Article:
Why Make A Will – a short overview.
A couple of questions about writing a will answered.
- Should you get professional help to write a will.
- Why check and review the value of your estaste (all you own) and beneficiaries.
- Why are Executors important.
- Sorting the papers.
It is certainly possible to create a Will yourself but of course it’s not advisable. It’s far too easy to make mistakes which mean it wouldn’t be valid (if you don’t have a will it’s called intestacy) so it’s would be best to get help from a professional importantly there are number of financial implications which need to be fully understood before you make any final decisions.
For those reasons you should not really consider writing a will yourself but put it together with a third party that can talk about the issues.
In summary these are:-
- Tax that may be due on your estate.
- Flexibility to ensure your surviving partner is protected in full (this should take into account existing investments, inheritance tax and pensions along with the need for long term care).
- Beneficiary protection especially if you have been married more than once.
If you really really want a DIY option, you’ll find Will-writing kits in most stationers, or ready-made templates online and good luck, remember it’s your beneficiaries who will have to sort the mess out and your estate could incur additional legal costs.
There are other options, for example some charities offer Will-writing services in return for a gift or donation from your estate after death (even a small one), so if you have a favourite charity it may be worth looking into what they offer.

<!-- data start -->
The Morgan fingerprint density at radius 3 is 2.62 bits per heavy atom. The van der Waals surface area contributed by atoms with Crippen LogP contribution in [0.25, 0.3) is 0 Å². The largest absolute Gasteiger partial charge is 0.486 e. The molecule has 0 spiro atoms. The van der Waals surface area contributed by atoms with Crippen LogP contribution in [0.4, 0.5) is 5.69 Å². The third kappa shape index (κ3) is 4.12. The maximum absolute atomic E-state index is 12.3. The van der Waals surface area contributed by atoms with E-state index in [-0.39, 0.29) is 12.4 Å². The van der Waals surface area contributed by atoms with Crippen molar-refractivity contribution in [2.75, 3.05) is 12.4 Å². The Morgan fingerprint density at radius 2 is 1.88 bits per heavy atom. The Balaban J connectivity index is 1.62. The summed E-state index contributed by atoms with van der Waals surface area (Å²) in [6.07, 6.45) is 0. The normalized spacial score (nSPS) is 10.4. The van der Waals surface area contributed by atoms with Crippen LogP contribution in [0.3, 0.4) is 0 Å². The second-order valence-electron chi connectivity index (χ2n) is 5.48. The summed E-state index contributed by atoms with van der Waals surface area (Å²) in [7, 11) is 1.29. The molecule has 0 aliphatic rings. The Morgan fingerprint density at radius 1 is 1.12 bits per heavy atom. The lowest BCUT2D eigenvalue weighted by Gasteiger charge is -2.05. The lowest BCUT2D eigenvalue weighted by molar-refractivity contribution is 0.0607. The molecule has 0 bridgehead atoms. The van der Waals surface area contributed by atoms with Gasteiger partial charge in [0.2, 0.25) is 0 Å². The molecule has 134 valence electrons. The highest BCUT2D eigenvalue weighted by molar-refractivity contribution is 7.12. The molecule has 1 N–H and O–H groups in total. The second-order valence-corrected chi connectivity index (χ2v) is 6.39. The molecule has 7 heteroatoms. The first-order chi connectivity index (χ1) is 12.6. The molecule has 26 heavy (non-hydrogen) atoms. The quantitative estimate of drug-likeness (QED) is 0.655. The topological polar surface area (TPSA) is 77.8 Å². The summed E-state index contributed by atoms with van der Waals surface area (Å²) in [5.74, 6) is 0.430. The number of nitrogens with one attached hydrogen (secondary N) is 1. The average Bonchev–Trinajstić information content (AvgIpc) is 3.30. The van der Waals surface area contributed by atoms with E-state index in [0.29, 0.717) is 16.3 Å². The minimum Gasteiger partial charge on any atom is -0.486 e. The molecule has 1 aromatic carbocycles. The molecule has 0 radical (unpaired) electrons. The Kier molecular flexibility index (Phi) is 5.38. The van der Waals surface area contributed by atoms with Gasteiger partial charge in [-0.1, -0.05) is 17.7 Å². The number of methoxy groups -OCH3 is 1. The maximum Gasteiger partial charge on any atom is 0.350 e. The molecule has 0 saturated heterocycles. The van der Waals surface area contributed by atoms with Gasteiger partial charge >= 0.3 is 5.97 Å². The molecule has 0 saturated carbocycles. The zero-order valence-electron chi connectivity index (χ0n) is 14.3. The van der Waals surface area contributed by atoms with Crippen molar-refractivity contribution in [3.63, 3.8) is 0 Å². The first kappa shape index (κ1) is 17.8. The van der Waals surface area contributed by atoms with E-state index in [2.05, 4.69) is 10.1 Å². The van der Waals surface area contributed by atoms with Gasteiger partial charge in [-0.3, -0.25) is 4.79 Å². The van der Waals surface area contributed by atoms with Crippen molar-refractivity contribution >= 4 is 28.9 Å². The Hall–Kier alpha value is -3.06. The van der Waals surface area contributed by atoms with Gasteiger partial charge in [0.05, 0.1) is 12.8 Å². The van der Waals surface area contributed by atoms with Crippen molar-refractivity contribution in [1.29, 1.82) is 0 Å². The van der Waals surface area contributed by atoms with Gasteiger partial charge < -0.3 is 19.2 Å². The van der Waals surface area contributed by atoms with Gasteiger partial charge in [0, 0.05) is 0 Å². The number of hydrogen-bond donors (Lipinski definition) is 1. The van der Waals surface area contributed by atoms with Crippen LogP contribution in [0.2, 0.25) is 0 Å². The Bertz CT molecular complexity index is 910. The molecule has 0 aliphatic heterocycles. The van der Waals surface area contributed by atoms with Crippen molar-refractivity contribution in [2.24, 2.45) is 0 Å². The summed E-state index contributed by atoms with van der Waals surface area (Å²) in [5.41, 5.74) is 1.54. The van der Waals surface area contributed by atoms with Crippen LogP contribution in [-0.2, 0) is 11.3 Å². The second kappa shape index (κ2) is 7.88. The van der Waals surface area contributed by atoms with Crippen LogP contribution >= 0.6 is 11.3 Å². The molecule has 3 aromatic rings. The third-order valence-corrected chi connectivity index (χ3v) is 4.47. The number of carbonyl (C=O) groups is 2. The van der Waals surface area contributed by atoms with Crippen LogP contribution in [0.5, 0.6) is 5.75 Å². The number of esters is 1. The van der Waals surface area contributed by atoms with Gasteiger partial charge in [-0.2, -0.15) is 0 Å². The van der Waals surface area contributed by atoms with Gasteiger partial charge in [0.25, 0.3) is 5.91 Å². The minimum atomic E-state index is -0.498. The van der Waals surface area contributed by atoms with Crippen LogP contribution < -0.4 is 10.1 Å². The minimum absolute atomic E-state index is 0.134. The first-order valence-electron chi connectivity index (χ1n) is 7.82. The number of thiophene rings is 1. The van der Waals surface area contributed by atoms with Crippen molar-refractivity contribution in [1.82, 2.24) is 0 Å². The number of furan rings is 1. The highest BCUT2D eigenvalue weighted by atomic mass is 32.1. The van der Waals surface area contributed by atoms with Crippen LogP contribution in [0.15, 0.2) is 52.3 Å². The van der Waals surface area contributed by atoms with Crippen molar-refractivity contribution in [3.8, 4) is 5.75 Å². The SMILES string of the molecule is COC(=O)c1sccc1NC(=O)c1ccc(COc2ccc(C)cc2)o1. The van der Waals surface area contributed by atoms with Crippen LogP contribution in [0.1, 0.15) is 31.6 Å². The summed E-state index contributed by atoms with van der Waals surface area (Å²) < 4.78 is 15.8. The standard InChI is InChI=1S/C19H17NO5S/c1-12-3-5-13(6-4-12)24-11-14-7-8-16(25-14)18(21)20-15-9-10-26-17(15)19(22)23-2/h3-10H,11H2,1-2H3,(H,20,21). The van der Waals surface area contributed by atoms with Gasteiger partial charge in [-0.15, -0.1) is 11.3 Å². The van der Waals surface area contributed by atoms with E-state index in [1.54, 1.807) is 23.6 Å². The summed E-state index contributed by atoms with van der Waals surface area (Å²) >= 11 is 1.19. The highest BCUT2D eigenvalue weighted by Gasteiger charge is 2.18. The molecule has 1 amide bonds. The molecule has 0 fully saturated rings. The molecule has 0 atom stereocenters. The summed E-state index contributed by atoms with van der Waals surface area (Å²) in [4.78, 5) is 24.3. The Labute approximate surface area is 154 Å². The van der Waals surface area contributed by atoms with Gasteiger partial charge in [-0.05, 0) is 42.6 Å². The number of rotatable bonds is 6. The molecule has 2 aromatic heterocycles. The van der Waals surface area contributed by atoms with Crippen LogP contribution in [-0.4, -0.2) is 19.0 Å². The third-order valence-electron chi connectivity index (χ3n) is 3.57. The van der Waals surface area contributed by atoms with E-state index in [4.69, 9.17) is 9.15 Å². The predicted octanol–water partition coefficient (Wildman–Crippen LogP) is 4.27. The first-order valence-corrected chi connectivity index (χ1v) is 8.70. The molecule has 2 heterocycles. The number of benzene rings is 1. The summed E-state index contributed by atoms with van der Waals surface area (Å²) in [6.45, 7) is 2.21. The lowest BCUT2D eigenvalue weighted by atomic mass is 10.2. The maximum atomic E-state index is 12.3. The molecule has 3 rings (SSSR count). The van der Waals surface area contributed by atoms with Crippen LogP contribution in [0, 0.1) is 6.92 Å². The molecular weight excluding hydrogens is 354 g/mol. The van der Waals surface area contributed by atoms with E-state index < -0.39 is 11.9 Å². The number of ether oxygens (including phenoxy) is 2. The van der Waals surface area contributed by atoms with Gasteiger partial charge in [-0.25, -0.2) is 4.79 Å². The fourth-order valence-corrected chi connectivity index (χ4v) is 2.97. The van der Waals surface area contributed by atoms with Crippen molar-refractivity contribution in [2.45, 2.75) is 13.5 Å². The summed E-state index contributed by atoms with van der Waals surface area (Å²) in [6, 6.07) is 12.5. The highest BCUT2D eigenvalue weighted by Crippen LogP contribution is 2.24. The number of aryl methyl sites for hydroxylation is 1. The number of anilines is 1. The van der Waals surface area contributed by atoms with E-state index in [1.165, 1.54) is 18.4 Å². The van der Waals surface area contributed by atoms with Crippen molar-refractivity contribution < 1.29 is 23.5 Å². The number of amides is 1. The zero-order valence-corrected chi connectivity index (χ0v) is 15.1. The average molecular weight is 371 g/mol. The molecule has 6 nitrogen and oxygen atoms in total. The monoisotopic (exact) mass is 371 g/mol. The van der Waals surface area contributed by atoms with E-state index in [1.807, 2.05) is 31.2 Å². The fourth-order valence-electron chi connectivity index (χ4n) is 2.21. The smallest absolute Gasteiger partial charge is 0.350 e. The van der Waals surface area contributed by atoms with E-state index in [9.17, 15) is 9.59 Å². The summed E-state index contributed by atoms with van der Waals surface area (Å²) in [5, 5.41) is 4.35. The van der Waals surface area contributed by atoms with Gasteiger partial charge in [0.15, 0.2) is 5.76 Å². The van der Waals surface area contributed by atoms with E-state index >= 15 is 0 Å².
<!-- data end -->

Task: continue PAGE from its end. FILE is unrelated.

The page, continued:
Otherwise you should seek help from a professional.
Getting ready to write a Will
When planning to create or recreated your Will, here are some things you might want to consider first:-
- your estate
- Make a list of everything you own and what it’s worth (assets)
- Deduct any money you owe or could owe at death (liabilities)
- Include any life assurance policies and pension assets (if not already assigned or written in trust) most pensions are held under trust in any case but it’s worth checking first.
- Work out the net value of your estate (the difference between assets and liabilities)
- your beneficiaries
- who you want to benefit
- consider guardians to care for your children and provision for them
- family and friends
- how do you want them to benefit, percetanges or specific gifts.
- list those you don’t want to benefit
Get your paperwork together
- Make a list of the names and addresses of the beneficiaries
- Create a folder containing all the important information
Appoint your Executors
Choose people whom you know well and trust
- Think about family members, friends and perhaps a professional person (remember they may want to charge for this service)
- The Will must be signed by you in the presence of two witnesses – not beneficiaries or their partners
- If you change your Will, any changes must be signed and witnessed as will needs to be in any case.
- Review your Will when circumstances change
- If you divorce
- If your partner dies
- Your children have children of their own
- You want to change gifts
- Keep your Will safe
- It’s important that those who need to can find your Will
- Keep your Will in a safe place
Wills are not a particularly complicated item of financial planning but they do need to be taken seriously. If you want further guidance you can contact us below. No obligation, no downside just great advice and guidance.